Science - September 10, 2010

Tuna thinktank: 'the industry must take action'

Not consumers, nor the government but industry should take the lead in making tuna fisheries sustainable. This was the surprising conclusion drawn by an international thinktank brought together by Wageningen University and the Worldwide Fund for Nature (WWF).

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How long shall we be able to go on buying a tin of skipjack tuna at the supermarket, or, a bit up-market, a fresh yellowfin tuna steak? Global tuna stocks are severely threatened and the WWF has been sounding the alarm for years. To no avail, because making this branch of the fishing industry sustainable seems to be extremely complex. Tuna fish travel great distances and the same populations are therefore fished by several countries. That makes it difficult to arrive at solid agreements about quotas and fishing methods. Lida Pet Soede of the WWF: 'You can protect the tuna fish in Indonesian waters only to find that Australia fishes the same fish further down.'
Dilemmas
Breaking this deadlock was the main objective of last week's meeting. The thinktank, an initiative of the Aquaculture and Fisheries and the Environmental Policy chair groups in collaboration with the WWF, was made up of a remarkably mixed gathering of scientists, fishers, economists, multinationals and even filmmakers. They pondered the dilemmas afflicting tuna fisheries. A further problem is that one tuna species is more threatened than another, whereas they are found in the same waters. Thinktank member Simon Bush of the Environmental Policy chair group: 'Skipjack tuna is a small, cheap species that can be found in tins in the supermarkets. It is not overfished, but skipjack does swim in schools with young tuna of overfished species such as the yellowfin and the bigeye tuna. So they end up in the nets as well.'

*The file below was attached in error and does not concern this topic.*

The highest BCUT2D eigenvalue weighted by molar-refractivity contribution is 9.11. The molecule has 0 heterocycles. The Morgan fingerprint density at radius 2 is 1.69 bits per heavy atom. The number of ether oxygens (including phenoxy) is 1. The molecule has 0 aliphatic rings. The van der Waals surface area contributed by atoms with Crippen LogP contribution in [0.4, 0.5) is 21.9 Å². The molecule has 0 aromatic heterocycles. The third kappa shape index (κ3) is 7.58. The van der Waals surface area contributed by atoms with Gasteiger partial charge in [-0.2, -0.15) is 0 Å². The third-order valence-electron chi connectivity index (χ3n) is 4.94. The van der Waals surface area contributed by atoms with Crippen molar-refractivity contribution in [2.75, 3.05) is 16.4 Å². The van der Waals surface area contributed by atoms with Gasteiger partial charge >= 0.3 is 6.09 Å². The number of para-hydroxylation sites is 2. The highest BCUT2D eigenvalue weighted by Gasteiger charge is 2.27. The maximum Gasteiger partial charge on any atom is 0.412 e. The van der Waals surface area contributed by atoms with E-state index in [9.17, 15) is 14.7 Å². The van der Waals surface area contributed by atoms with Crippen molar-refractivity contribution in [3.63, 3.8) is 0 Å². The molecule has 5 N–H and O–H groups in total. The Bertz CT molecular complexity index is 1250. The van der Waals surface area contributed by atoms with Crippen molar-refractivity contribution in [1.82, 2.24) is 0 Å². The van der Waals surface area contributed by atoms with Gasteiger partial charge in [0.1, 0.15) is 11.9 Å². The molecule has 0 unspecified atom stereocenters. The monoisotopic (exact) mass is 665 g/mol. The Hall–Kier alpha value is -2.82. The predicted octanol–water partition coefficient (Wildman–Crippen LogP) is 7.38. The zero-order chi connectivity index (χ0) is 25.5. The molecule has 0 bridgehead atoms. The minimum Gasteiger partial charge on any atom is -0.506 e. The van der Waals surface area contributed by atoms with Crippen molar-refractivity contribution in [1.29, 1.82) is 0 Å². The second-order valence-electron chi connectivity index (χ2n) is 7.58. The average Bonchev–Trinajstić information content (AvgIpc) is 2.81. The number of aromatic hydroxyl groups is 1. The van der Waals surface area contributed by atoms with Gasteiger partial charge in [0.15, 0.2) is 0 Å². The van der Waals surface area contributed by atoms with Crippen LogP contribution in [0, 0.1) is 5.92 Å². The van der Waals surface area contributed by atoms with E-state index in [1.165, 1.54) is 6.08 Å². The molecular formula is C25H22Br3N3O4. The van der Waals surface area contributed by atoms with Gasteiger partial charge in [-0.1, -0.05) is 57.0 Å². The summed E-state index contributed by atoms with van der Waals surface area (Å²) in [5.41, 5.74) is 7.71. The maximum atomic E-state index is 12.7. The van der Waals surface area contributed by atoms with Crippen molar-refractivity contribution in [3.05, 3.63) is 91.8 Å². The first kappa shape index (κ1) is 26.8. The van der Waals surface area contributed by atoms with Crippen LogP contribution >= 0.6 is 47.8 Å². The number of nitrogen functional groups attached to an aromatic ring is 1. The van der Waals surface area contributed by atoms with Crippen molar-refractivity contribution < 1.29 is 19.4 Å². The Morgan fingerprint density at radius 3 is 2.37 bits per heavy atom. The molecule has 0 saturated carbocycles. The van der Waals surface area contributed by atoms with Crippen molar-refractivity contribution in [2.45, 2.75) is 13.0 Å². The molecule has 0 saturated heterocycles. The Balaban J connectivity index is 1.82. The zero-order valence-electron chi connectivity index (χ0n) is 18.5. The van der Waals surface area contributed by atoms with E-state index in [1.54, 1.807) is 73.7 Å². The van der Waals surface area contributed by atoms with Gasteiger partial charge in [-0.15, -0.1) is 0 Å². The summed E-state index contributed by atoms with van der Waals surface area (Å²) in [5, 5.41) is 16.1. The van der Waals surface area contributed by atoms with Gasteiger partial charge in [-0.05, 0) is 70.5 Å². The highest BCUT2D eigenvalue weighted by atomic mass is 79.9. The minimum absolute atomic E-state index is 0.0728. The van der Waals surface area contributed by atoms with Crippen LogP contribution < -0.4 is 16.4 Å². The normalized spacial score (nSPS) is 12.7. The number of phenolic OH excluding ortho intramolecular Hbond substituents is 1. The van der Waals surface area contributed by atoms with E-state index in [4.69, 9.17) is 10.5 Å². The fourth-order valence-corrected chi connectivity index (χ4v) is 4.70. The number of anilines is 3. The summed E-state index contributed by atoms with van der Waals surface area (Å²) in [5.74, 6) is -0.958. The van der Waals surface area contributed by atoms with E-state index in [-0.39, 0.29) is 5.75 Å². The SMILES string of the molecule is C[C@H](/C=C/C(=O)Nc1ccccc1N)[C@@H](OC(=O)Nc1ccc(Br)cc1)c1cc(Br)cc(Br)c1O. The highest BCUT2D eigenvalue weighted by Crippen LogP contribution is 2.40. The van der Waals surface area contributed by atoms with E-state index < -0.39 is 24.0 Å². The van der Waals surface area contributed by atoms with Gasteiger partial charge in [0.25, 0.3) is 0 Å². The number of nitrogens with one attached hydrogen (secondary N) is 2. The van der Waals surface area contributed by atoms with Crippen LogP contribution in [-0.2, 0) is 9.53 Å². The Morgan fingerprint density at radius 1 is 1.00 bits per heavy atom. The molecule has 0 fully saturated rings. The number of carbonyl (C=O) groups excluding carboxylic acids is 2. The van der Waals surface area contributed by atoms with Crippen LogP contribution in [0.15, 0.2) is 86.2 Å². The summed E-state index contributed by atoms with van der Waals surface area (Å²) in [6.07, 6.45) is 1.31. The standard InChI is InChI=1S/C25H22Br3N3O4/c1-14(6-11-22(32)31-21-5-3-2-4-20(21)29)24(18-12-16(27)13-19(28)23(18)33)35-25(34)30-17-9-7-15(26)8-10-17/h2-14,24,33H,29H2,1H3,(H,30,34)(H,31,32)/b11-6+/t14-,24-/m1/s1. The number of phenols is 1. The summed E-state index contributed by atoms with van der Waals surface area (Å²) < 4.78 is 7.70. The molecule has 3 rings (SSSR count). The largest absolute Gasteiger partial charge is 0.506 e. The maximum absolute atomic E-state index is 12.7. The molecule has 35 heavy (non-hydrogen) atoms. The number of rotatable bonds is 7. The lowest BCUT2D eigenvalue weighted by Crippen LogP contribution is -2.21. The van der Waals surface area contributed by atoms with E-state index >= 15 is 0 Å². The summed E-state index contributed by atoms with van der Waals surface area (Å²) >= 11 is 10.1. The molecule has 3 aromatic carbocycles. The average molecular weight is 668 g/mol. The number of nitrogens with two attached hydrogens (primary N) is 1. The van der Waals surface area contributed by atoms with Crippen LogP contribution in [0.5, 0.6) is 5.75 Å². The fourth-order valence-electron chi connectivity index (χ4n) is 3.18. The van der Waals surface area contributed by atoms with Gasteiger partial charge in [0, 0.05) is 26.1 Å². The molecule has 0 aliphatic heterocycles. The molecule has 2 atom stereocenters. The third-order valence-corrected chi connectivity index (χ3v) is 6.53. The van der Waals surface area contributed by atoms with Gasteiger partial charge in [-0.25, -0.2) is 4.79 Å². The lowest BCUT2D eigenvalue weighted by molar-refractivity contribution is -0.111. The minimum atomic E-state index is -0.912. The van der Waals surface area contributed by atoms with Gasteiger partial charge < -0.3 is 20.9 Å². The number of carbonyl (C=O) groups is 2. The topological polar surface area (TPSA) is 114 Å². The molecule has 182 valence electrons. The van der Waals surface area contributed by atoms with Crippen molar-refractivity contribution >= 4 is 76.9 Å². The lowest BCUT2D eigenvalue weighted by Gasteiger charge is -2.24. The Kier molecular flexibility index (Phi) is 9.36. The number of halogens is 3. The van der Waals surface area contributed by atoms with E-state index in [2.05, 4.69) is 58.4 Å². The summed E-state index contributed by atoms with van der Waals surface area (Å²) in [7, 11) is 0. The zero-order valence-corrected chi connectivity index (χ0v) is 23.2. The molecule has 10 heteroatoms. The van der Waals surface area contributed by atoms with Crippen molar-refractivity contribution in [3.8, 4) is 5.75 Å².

Protect young tuna
After three days of brainstorming, the thinktank reaches its conclusions. The participants agreed that fast and effective changes were not just to be achieved through the purchasing behaviour of consumers. Nor would government measures give results soon enough.
The number one solution, according to the thinktank lay in appealing to the canning industry. 'The canning industry plays a central role and has tremendous power in the tuna chain', Bush asserts. 'If you can reach agreements with this industry to stop canning young tuna fish, this will have a direct effect on the fishing methods and force fishers to leave young tuna alone.' By increasing the mesh size of fishing nets you can also prevent fishers catching young tuna. 'In order to implement this quickly you could consider a system in which fishers get subsidies if they exchange their old nets for new ones with larger meshes', explains Bush.

New mindset
The Wageningen scientist says he is impressed by the results that this mixed group came up with. The clear conclusion that the solution lies in economically motivated improvements in collaboration with industry reflects a new mindset, he says. 'The group came up with genuinely interesting and surprising ideas.' Wageningen is going to put heads together with WWF to work out the ideas in concrete terms and set up research programmes that should lead to permanent changes in the tuna industry.
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